Particle Swarm Optimisation with Sequence­Like Indirect Representation for Web Service Composition
Alexandre Sawczuk da Silva, Yi Mei, Hui Ma and Mengjie Zhang
Automated Web service composition, which refers to the creation of a complex application from pre- existing building blocks (Web services), has been an active research topic in the past years. The advantage of having an automated composition system is that it allows users to create new applications simply by providing the required parameters, instead of having to manually assemble the services. Existing approaches to automated composition rely on planning techniques or evolutionary computing (EC) to modify and optimise composition solutions directly in their tree/graph form, a complex process that requires several constraints to be considered before each alteration. To improve the search efficiency and simplify the checking of constraints, this work proposes an indirect Particle Swarm Optimisation (PSO)­based approach. The key idea of the indirect approach is to optimise a service queue which is then decoded into a composition solution by using a planning algorithm. This approach is compared to a previously proposed graph­based direct representation method, and experiment results show that the indirect representation can lead to a greater (or equivalent) quality while requiring a lower execution time. The analysis conducted shows that this is due to the design of the algorithms used for building and evaluating the fitness of solutions.

Particle Swarm Optimization for Multi­Objective Web Service Location Allocation
Boxiong Tan, Yi Mei, Hui Ma and Mengjie Zhang
Web service location allocation problem is an important problem in the modern IT industry. In this 34 binary strings, hyperplane elimination can enumerate the same 77 binary strings, and find all 4­bit local optima of problems with 2 paper, the two major objectives, i.e. deployment cost and network latency, are considered simultaneously. In order to solve this new multi­objective problem effectively, we adopted the framework of binary Particle Swarm Optimization (PSO) due to its efficacy that has been demonstrated in many optimization problems. Specifically, we developed two PSO variants, one with weighted­sum fitness function (WSPSO) and the other with dominance­based fitness function. Concretely, it uses the fast Non­dominate Sorting scheme, and thus is called NSPSO. The experimental results showed that both PSO variants performed better than NSGA­II, which is the one of the most commonly used multi­objective genetic algorithms. Furthermore, we have found that NSPSO achieved a more diverse set of solutions than WSPSO, and thus covers the Pareto front better. This demonstrates the efficacy of using the dominance­based fitness function in solving multi­objective Web service location allocation problem.

Sim­EDA: A Multipopulation Estimation of Distribution Algorithm Based on Problem Similarity
Krzysztof Michalak
In this paper a new estimation of distribution algorithm Sim­EDA is presented. This algorithm combines a multipopulation approach with distribution modelling. The proposed approach is to tackle several similar instances of the same optimization problem at once. Each subpopulation is assigned to a different instance and a migration mechanism is used for transferring information between the subpopulations. The migration process can be performed using one of the proposed strategies: two based on similarity between problem instances and one which migrates specimens between subpopulations with uniform probability. Similarity of problem instances is expressed numerically and the value of the similarity function is used for determining how likely a specimen is to migrate between two populations. The Sim­EDA algorithm is a general framework which can be used with various EDAs. The presented algorithm has been tested on several instances of the Max­Cut and TSP problems using three different migration strategies and without migration. The results obtained in the experiments confirm, that the performance of the algorithm is improved when information is transferred between subpopulations assigned to similar instances of the problem. The migration strategy which transfers specimens between the most similar problem instances consistently produces better results than the algorithm without migration.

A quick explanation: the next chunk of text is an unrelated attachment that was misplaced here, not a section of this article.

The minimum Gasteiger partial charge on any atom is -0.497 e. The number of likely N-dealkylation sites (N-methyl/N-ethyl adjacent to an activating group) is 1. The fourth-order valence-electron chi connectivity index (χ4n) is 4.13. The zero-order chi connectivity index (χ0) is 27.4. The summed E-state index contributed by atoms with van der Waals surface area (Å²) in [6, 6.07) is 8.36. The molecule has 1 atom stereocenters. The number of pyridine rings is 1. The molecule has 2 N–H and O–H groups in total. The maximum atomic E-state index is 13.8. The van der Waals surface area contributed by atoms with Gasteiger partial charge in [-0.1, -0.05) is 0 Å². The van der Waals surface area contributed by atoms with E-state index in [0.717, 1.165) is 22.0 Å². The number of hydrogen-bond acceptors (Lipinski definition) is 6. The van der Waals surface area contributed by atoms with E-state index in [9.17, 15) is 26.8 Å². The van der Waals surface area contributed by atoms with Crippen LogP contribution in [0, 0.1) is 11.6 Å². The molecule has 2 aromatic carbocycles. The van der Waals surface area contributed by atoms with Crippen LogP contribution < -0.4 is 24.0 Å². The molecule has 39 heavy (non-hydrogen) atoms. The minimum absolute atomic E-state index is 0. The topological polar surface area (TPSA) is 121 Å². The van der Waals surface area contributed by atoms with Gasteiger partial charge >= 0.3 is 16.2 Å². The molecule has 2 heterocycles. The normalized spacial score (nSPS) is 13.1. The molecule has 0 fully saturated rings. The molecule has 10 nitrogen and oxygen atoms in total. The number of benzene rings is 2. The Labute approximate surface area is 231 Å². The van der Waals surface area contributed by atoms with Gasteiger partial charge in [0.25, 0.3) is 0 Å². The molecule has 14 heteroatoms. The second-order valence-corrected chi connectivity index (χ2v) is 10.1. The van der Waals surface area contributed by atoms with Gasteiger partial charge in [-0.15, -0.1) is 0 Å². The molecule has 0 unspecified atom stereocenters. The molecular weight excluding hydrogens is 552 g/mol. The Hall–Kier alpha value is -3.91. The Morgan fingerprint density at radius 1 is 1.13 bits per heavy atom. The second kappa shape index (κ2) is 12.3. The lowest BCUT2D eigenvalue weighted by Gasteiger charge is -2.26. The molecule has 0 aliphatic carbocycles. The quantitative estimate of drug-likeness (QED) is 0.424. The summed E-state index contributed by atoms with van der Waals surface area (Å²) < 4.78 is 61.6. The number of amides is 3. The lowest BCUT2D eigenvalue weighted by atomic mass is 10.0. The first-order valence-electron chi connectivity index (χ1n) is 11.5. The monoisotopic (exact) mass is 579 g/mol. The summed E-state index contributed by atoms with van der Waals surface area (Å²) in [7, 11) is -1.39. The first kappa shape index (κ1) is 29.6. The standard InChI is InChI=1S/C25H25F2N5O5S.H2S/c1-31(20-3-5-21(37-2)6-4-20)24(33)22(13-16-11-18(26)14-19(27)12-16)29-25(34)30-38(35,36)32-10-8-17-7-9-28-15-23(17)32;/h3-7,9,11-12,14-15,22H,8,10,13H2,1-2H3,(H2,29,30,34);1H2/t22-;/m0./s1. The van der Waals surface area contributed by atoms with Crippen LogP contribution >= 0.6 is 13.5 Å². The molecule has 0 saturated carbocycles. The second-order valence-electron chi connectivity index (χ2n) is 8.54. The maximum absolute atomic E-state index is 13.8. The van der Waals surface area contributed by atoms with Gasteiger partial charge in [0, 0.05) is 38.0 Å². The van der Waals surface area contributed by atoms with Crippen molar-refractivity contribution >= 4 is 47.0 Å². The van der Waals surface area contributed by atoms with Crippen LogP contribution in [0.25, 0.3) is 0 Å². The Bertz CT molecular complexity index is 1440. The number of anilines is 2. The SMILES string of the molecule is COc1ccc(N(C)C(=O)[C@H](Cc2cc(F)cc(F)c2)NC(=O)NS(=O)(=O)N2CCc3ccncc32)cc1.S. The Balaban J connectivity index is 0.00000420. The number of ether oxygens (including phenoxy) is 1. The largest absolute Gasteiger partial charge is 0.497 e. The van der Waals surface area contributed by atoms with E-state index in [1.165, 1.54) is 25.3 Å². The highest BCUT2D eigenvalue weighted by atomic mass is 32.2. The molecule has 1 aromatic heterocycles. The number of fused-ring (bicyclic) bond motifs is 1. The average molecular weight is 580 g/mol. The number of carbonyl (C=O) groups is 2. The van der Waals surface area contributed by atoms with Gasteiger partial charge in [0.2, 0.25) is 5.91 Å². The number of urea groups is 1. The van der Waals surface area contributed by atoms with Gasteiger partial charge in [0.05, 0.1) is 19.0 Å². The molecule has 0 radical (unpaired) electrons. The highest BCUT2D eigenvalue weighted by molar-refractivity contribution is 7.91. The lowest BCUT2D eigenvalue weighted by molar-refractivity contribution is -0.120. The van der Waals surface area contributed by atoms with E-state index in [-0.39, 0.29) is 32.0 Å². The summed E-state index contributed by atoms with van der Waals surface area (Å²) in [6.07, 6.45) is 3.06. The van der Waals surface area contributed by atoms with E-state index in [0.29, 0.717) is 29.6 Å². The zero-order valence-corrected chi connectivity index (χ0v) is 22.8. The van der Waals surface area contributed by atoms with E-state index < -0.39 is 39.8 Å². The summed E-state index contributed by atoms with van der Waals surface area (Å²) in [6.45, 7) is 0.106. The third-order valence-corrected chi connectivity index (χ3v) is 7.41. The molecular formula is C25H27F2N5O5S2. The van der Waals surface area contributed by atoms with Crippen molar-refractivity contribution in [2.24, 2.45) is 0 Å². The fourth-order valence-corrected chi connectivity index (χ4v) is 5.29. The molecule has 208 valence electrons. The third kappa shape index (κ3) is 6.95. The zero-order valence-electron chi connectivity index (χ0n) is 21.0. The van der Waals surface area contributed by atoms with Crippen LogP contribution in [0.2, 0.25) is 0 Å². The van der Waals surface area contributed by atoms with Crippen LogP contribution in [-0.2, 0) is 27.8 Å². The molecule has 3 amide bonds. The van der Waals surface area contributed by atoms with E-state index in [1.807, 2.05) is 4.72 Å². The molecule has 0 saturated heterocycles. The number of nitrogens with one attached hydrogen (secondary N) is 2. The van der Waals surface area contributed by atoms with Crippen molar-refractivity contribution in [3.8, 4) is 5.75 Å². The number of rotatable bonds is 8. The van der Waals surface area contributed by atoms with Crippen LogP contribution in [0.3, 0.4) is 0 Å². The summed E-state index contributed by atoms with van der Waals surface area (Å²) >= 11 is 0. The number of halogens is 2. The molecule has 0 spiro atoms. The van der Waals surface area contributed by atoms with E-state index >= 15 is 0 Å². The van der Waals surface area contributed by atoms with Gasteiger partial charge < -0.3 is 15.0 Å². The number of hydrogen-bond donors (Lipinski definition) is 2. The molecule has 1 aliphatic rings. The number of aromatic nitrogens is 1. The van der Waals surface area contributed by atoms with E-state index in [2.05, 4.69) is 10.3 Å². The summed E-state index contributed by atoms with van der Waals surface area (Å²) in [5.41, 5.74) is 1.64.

Solving the Quadratic Assignment Problem with Cooperative Parallel Extremal Optimization
Danny Munera, Daniel Diaz and Salvador Abreu
Several real­life applications can be stated in terms of the Quadratic Assignment Problem. Finding an optimal assignment is computationally very difficult, for many useful instances. We address this problem using a local search technique, based on Extremal Optimization and present experimental evidence that this approach is competitive. Moreover, cooperative parallel versions of our solver improve performance so much that large and hard instances can be solved quickly.

Important dates:

Submission Deadline: 1 November 2015
EXTENDED DEADLINE: 11 November 2015
(site remains open for final changes until 15 Nov)
Notification: 4 January 2016
Camera-ready: 18 January 2016
Mandatory registration per paper: 15 February
Student bursary deadline: 20 February
Early registration discount: 25 February 2016
Registration deadline: 24 March
EvoStar dates: 30 March - 1 April 2016